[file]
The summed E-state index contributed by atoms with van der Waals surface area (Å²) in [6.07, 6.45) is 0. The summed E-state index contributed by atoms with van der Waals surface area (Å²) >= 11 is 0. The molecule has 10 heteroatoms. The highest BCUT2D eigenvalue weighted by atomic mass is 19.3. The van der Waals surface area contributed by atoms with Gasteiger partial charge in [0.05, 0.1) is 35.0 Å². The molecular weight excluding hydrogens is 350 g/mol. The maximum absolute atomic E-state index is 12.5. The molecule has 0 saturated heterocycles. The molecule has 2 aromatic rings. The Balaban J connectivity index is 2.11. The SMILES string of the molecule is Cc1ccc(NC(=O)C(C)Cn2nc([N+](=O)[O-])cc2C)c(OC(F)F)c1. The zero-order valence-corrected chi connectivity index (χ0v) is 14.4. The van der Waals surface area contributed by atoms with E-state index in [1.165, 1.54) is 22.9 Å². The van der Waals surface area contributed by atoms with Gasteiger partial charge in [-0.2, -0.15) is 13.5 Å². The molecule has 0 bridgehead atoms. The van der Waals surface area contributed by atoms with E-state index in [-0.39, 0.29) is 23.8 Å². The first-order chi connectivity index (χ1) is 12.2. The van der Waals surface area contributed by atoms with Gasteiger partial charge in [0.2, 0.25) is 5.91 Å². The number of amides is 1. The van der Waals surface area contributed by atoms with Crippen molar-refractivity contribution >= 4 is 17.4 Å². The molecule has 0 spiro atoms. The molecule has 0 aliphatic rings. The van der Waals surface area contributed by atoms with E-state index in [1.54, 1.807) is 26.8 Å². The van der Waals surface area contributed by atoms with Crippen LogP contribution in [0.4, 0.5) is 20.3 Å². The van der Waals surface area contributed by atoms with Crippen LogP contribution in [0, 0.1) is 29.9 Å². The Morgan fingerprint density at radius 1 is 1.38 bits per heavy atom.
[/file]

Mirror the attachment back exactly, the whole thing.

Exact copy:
The summed E-state index contributed by atoms with van der Waals surface area (Å²) in [6.07, 6.45) is 0. The summed E-state index contributed by atoms with van der Waals surface area (Å²) >= 11 is 0. The molecule has 10 heteroatoms. The highest BCUT2D eigenvalue weighted by atomic mass is 19.3. The van der Waals surface area contributed by atoms with Gasteiger partial charge in [0.05, 0.1) is 35.0 Å². The molecular weight excluding hydrogens is 350 g/mol. The maximum absolute atomic E-state index is 12.5. The molecule has 0 saturated heterocycles. The molecule has 2 aromatic rings. The Balaban J connectivity index is 2.11. The SMILES string of the molecule is Cc1ccc(NC(=O)C(C)Cn2nc([N+](=O)[O-])cc2C)c(OC(F)F)c1. The zero-order valence-corrected chi connectivity index (χ0v) is 14.4. The van der Waals surface area contributed by atoms with E-state index in [1.165, 1.54) is 22.9 Å². The van der Waals surface area contributed by atoms with Gasteiger partial charge in [-0.2, -0.15) is 13.5 Å². The molecule has 0 bridgehead atoms. The van der Waals surface area contributed by atoms with E-state index in [-0.39, 0.29) is 23.8 Å². The first-order chi connectivity index (χ1) is 12.2. The van der Waals surface area contributed by atoms with Gasteiger partial charge in [0.2, 0.25) is 5.91 Å². The number of amides is 1. The van der Waals surface area contributed by atoms with Crippen molar-refractivity contribution >= 4 is 17.4 Å². The molecule has 0 spiro atoms. The molecule has 0 aliphatic rings. The van der Waals surface area contributed by atoms with E-state index in [1.54, 1.807) is 26.8 Å². The van der Waals surface area contributed by atoms with Crippen LogP contribution in [0.4, 0.5) is 20.3 Å². The van der Waals surface area contributed by atoms with Crippen LogP contribution in [0, 0.1) is 29.9 Å². The Morgan fingerprint density at radius 1 is 1.38 bits per heavy atom.